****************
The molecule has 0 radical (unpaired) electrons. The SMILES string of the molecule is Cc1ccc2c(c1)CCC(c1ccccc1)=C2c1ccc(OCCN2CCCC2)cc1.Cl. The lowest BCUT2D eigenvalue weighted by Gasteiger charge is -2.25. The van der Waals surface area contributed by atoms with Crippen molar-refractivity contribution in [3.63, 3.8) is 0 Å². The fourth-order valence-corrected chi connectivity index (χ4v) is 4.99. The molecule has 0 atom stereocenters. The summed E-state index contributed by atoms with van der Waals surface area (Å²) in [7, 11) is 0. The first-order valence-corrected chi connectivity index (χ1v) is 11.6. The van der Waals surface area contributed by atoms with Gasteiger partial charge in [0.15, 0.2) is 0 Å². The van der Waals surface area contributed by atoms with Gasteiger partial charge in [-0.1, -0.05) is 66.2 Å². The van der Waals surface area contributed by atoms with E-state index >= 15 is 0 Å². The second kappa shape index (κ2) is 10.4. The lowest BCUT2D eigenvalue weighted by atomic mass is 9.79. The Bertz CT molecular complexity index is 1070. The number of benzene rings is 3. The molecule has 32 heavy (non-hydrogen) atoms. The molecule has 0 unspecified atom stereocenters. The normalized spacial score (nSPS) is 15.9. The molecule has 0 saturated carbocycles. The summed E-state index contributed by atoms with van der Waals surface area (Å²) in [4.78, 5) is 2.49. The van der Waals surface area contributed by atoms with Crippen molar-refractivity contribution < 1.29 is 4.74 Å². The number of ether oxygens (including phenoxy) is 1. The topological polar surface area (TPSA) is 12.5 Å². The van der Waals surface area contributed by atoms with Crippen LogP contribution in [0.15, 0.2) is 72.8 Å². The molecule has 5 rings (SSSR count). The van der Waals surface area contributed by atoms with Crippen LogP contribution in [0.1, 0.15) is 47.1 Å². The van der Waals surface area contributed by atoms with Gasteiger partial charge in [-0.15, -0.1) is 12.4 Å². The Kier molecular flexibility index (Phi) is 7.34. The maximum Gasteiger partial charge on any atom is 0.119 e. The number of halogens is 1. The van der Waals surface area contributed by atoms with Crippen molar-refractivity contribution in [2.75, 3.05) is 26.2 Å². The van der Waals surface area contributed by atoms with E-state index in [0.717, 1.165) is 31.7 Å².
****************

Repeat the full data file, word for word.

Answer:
The molecule has 0 radical (unpaired) electrons. The SMILES string of the molecule is Cc1ccc2c(c1)CCC(c1ccccc1)=C2c1ccc(OCCN2CCCC2)cc1.Cl. The lowest BCUT2D eigenvalue weighted by Gasteiger charge is -2.25. The van der Waals surface area contributed by atoms with Crippen molar-refractivity contribution in [3.63, 3.8) is 0 Å². The fourth-order valence-corrected chi connectivity index (χ4v) is 4.99. The molecule has 0 atom stereocenters. The summed E-state index contributed by atoms with van der Waals surface area (Å²) in [7, 11) is 0. The first-order valence-corrected chi connectivity index (χ1v) is 11.6. The van der Waals surface area contributed by atoms with Gasteiger partial charge in [0.15, 0.2) is 0 Å². The van der Waals surface area contributed by atoms with Gasteiger partial charge in [-0.1, -0.05) is 66.2 Å². The van der Waals surface area contributed by atoms with E-state index >= 15 is 0 Å². The second kappa shape index (κ2) is 10.4. The lowest BCUT2D eigenvalue weighted by atomic mass is 9.79. The Bertz CT molecular complexity index is 1070. The number of benzene rings is 3. The molecule has 32 heavy (non-hydrogen) atoms. The molecule has 0 unspecified atom stereocenters. The normalized spacial score (nSPS) is 15.9. The molecule has 0 saturated carbocycles. The summed E-state index contributed by atoms with van der Waals surface area (Å²) in [4.78, 5) is 2.49. The van der Waals surface area contributed by atoms with Crippen molar-refractivity contribution < 1.29 is 4.74 Å². The number of ether oxygens (including phenoxy) is 1. The topological polar surface area (TPSA) is 12.5 Å². The van der Waals surface area contributed by atoms with Crippen LogP contribution in [0.15, 0.2) is 72.8 Å². The molecule has 5 rings (SSSR count). The van der Waals surface area contributed by atoms with Crippen LogP contribution in [0.1, 0.15) is 47.1 Å². The van der Waals surface area contributed by atoms with Gasteiger partial charge in [-0.15, -0.1) is 12.4 Å². The Kier molecular flexibility index (Phi) is 7.34. The maximum Gasteiger partial charge on any atom is 0.119 e. The number of halogens is 1. The van der Waals surface area contributed by atoms with Crippen molar-refractivity contribution in [2.75, 3.05) is 26.2 Å². The van der Waals surface area contributed by atoms with E-state index in [0.717, 1.165) is 31.7 Å².